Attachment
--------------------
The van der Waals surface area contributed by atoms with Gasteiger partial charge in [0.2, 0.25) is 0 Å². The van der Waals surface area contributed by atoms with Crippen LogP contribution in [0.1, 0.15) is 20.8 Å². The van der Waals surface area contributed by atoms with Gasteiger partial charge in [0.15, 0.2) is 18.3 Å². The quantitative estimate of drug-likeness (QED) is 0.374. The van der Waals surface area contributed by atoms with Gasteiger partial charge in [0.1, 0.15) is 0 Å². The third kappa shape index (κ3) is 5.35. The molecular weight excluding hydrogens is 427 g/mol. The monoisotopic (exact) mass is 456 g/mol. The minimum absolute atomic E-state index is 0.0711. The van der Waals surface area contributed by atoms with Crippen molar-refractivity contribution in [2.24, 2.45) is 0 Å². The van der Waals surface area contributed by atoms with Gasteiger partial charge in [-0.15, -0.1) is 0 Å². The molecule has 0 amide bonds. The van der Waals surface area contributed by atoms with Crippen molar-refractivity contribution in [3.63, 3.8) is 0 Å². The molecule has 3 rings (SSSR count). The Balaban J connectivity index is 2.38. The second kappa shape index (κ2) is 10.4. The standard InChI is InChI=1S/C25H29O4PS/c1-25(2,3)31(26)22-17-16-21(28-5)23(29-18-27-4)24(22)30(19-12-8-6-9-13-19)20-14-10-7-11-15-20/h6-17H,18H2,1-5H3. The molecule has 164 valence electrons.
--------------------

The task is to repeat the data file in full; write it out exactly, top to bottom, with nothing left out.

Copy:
The van der Waals surface area contributed by atoms with Gasteiger partial charge in [0.2, 0.25) is 0 Å². The van der Waals surface area contributed by atoms with Crippen LogP contribution in [0.1, 0.15) is 20.8 Å². The van der Waals surface area contributed by atoms with Gasteiger partial charge in [0.15, 0.2) is 18.3 Å². The quantitative estimate of drug-likeness (QED) is 0.374. The van der Waals surface area contributed by atoms with Gasteiger partial charge in [0.1, 0.15) is 0 Å². The third kappa shape index (κ3) is 5.35. The molecular weight excluding hydrogens is 427 g/mol. The monoisotopic (exact) mass is 456 g/mol. The minimum absolute atomic E-state index is 0.0711. The van der Waals surface area contributed by atoms with Crippen molar-refractivity contribution in [2.24, 2.45) is 0 Å². The van der Waals surface area contributed by atoms with Gasteiger partial charge in [-0.15, -0.1) is 0 Å². The molecule has 0 amide bonds. The van der Waals surface area contributed by atoms with Crippen molar-refractivity contribution in [3.63, 3.8) is 0 Å². The molecule has 3 rings (SSSR count). The Balaban J connectivity index is 2.38. The second kappa shape index (κ2) is 10.4. The standard InChI is InChI=1S/C25H29O4PS/c1-25(2,3)31(26)22-17-16-21(28-5)23(29-18-27-4)24(22)30(19-12-8-6-9-13-19)20-14-10-7-11-15-20/h6-17H,18H2,1-5H3. The molecule has 164 valence electrons.